You have two main ways to go here:
1) Most simpler games simply have the game engine apply rules, then dispatch alerts when certain conditions are met. So on a game tick they check to see (using your example) if a dead body is within x feet of a living guard and/or his field of vision, and if so they throw a livingGuard.hostileAlert() call and let the guard's logic take over from there.
Here the rules are with the game engine, and not with the NPC object itself, with something like collision detection. The advantage of this system is all the perception logic is on one place in the engine, and so if there is a bug in 'seeing' something it would be universal to all enemies, not just one guard that seems unable to ever see anything.
2) More fully modular/object-oriented games would feature the guard having its own set of perception rolls (like in DnD systems), where at certain ticks they ask the game engine if they can see something interesting. The "Game Master" (the game engine) compares the NPCs abilities/limitations (field of vision, line of sight, visible range, etc) to the environment, and responds to the guard accordingly.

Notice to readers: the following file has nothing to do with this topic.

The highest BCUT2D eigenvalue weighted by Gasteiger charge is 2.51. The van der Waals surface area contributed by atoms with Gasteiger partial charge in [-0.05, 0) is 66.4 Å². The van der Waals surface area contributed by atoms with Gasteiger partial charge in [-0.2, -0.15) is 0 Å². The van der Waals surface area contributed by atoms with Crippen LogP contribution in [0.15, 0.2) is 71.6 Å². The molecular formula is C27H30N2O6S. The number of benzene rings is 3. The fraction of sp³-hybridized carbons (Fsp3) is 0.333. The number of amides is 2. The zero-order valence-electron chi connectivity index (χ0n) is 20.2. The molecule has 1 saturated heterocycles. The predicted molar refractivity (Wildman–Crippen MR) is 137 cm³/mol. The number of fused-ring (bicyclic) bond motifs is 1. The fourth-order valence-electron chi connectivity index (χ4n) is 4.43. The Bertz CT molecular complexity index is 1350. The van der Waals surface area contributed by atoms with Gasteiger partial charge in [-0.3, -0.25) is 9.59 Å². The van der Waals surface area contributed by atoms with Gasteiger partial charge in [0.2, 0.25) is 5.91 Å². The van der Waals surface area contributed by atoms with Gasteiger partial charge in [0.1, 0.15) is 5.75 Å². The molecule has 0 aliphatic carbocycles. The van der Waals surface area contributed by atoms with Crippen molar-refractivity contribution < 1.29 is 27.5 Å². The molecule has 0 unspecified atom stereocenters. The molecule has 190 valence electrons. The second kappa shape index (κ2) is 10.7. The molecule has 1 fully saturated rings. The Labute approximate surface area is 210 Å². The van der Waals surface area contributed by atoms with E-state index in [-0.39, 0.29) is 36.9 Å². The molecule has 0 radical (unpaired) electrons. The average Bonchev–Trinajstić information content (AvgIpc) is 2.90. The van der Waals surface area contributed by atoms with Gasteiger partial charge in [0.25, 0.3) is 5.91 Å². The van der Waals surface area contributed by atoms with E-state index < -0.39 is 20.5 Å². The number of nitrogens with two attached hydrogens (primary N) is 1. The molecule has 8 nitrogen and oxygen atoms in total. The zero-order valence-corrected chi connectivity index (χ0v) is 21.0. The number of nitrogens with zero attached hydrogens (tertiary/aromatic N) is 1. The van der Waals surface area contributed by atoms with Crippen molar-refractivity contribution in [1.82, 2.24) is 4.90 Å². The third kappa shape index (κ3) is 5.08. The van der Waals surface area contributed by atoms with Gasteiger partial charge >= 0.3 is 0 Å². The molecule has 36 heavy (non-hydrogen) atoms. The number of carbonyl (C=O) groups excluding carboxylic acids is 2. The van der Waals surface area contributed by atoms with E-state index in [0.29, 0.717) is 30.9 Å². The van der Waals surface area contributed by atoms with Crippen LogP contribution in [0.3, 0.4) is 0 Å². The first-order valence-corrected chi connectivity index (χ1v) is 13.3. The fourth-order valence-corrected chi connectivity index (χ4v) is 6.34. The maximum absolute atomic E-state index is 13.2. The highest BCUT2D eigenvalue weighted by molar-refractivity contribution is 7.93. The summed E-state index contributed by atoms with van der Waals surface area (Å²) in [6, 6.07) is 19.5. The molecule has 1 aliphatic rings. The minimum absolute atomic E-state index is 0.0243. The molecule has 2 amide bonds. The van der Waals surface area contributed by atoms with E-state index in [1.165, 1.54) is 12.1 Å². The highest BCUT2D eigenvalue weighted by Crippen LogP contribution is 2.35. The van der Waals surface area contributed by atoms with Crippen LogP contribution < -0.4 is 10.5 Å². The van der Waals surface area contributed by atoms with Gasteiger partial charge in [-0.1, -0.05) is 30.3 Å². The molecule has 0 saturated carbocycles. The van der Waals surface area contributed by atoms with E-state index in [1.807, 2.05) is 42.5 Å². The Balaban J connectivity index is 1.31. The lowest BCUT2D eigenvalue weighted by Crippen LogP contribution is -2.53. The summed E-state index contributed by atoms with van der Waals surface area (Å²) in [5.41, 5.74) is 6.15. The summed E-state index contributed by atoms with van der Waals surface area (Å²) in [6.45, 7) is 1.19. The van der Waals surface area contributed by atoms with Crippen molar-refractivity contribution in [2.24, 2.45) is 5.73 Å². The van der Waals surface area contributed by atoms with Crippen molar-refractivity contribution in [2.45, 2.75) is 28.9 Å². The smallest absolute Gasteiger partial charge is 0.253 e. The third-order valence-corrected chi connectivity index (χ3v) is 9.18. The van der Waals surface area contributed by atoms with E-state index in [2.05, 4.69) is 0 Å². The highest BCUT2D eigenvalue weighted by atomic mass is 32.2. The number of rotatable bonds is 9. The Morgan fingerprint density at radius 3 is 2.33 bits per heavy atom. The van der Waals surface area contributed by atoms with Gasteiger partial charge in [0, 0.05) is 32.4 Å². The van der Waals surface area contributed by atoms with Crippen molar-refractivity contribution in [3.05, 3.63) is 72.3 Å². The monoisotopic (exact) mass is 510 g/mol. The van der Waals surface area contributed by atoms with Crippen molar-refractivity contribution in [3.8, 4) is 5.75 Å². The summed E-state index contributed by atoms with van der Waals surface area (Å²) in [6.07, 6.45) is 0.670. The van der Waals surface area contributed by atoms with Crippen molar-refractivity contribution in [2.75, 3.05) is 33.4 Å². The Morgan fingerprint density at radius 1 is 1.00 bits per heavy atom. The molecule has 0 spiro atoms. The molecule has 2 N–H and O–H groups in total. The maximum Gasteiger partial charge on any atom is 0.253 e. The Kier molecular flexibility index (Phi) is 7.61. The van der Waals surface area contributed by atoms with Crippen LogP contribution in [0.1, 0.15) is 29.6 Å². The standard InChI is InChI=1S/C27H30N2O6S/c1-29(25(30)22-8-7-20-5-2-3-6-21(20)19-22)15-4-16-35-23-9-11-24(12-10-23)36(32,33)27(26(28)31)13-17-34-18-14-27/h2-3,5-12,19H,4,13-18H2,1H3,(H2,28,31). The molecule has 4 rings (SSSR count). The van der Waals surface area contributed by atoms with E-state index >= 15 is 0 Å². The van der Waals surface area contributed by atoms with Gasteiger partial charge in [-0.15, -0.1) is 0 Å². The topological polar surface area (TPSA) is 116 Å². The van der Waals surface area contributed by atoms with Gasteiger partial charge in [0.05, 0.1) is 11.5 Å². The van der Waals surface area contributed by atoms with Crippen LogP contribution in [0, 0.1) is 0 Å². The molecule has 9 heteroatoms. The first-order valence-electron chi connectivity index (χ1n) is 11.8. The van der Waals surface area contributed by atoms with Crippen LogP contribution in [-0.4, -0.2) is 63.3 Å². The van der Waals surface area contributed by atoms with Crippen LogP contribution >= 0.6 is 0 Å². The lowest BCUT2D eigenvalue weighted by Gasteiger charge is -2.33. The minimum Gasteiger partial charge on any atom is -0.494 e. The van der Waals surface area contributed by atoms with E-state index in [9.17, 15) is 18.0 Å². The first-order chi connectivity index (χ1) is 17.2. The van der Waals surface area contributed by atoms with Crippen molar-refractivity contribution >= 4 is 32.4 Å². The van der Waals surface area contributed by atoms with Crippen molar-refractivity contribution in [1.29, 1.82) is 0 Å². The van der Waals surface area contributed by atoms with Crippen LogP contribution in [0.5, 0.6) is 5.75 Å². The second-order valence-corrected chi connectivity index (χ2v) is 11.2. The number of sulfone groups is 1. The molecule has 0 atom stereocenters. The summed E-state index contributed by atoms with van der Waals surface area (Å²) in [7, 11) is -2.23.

The game engine would take the guards request to Perceive, look up/request its abilities, make the calculation, and respond with "all clear" or "hostile visible", etc. It would then be up to the guard object to decide how to respond with it's own internal logic.
The advantage of this system is that every NPC can easily be customized to have it's own perceptive abilities, and the engine can also be customized to deal with things like low-light or fog conditions, illusion/invisibility effects, etc. So you could create a camera that only "takes a picture" every 10 seconds by only having it request a Perceive function every 10 seconds.
Using the same system you can also force "obvious" effects, like if a person pulls out a weapon the game engine immediately triggers a hostileAlert() of all nearby NPCs, etc.
On the downside, every 'feature' is a potential 'bug', like a dragon with a sight range of 1 inside his own cave, or see-in-the-dark bats that can't see anything because its dark, or 1 guard you typo'd and can see people coming a mile away for no reason.